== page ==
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in his worship, private, social, or public? If you were about to be introduced into the presence of some great and exalted earthly personage, how anxious you would be to have your dress, and deportment, and conversation befitting the august occasion. You would spare no pains to have them what they should be. You would feel that your very character for elevated taste, and dignified propriety of manners, was at stake. The anticipated interview would occupy a great deal of your time and care in the way of preparation.

Jehovah is the King of kings, and Lord of lords; the Supreme Majesty of heaven and earth. His dominion is universal and everlasting. His greatness is unsearchable. His power is infinite. His truth is immutable. His justice is inflexible, and terrible to the impenitent. He is perfect in holiness. He is of purer eyes than to behold evil, and cannot look upon iniquity. He searches the heart, and is acquainted with all our ways.

How do you come before such a great and glorious Being? What is your preparation of heart for it? What are your feelings in his presence?


The Israelites at the foot of Sinai. God descends. Moses and Aaron go up the mountain. The ten commandments.

The Israelites had completed the required preparations, and rose, on the third day, anxious to know what the strange scenes were to be, which they would witness. An intense and solemn curiosity prevailed among them. For Jehovah himself was to come down upon Sinai, and they were to hear his voice.

The sight-would they be able to endure it? The voice ;-how would it fall upon the ear; in reproof and denunciation, or in encouragement and love!

Before them stood the sacred mountain in its lonely and majestic grandeur. A profound silence reigned over it; while, from its lofty summit, the pillar of a cloud, changing from that of fire, shed down its heavenly effulgence, and showed that the night had departed.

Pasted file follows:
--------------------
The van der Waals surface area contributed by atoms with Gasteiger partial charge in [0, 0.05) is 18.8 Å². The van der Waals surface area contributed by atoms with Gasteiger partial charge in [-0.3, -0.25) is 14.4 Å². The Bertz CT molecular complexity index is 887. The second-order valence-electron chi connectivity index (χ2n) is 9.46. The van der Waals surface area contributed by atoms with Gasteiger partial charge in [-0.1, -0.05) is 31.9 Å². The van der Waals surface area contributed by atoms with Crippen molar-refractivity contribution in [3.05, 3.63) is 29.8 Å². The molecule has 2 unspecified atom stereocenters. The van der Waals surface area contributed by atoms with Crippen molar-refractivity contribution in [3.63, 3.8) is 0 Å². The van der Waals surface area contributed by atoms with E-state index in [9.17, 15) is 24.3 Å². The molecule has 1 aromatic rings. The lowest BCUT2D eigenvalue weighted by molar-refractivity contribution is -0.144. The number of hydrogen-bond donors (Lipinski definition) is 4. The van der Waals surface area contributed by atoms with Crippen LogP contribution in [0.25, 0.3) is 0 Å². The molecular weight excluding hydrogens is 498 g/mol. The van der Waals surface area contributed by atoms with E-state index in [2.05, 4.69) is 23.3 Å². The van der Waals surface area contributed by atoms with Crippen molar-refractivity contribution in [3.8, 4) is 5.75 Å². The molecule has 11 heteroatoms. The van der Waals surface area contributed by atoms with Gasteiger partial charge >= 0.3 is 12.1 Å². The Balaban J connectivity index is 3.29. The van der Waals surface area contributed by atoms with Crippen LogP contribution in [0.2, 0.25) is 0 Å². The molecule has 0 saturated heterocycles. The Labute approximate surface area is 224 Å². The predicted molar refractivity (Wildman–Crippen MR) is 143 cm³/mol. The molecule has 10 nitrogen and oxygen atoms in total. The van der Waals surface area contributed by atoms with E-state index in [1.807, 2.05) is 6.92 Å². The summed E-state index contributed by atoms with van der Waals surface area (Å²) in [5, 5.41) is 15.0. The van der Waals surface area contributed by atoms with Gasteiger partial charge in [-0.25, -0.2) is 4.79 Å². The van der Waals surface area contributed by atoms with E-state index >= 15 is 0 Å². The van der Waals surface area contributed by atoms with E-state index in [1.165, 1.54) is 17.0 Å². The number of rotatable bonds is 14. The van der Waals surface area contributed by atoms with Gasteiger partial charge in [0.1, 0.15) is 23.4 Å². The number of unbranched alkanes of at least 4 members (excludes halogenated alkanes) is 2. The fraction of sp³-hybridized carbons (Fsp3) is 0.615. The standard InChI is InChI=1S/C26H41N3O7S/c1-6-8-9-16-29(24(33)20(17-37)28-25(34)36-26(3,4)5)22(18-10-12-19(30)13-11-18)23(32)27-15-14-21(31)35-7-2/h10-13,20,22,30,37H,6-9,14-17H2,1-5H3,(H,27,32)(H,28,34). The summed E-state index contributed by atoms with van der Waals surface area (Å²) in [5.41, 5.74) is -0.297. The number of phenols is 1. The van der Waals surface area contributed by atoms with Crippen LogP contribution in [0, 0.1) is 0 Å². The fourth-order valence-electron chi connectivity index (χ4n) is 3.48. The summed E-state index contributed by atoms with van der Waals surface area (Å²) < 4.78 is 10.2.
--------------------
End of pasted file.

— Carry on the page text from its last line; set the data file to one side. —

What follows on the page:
The bounds round the mountain had been set. Their import was fearful. Death was denounced against any living being that should pass them. The sound of an unearthly trumpet, loud and long,


and then melting away in silence, would tell the people when they might dare even to approach these bounds.

The suspense was deep and breathless. Every eye, directed to Sinai, was eager to catch the first symbols of the descending Deity.-They are beginning to appear. A thick, dark cloud settles over the mountain. Streams of lightning issue from it, in quick succession, flashing wild and fearful. Terrific thunders roll and echo on every voice of the trumpet is heard exceeding loud. Its side. The summons is awful. It calls the people before their God. They tremble with consternation as they hear it. It dies away, and gives a short respite to their fears.

Moses now leads them forth from their encampment, and they assemble near the foot of the mountain. The approach of Jehovah is at hand. He comes down in flames of fire; with thousands and tens of thousands of angels to attend him. All Sinai blazes up to heaven; and the dense, dark clouds of smoke ascend as the smoke of a furnace. The mountain quakes to its centre. voice is again heard. It sounds long, and waxes The trumpetlouder and louder. It is the voice of God. Israelites shudder and tremble. So terrible is the The scene, that even Moses cannot control himself. He exclaims, " I exceedingly fear and quake." An encouraging voice calms his terrors.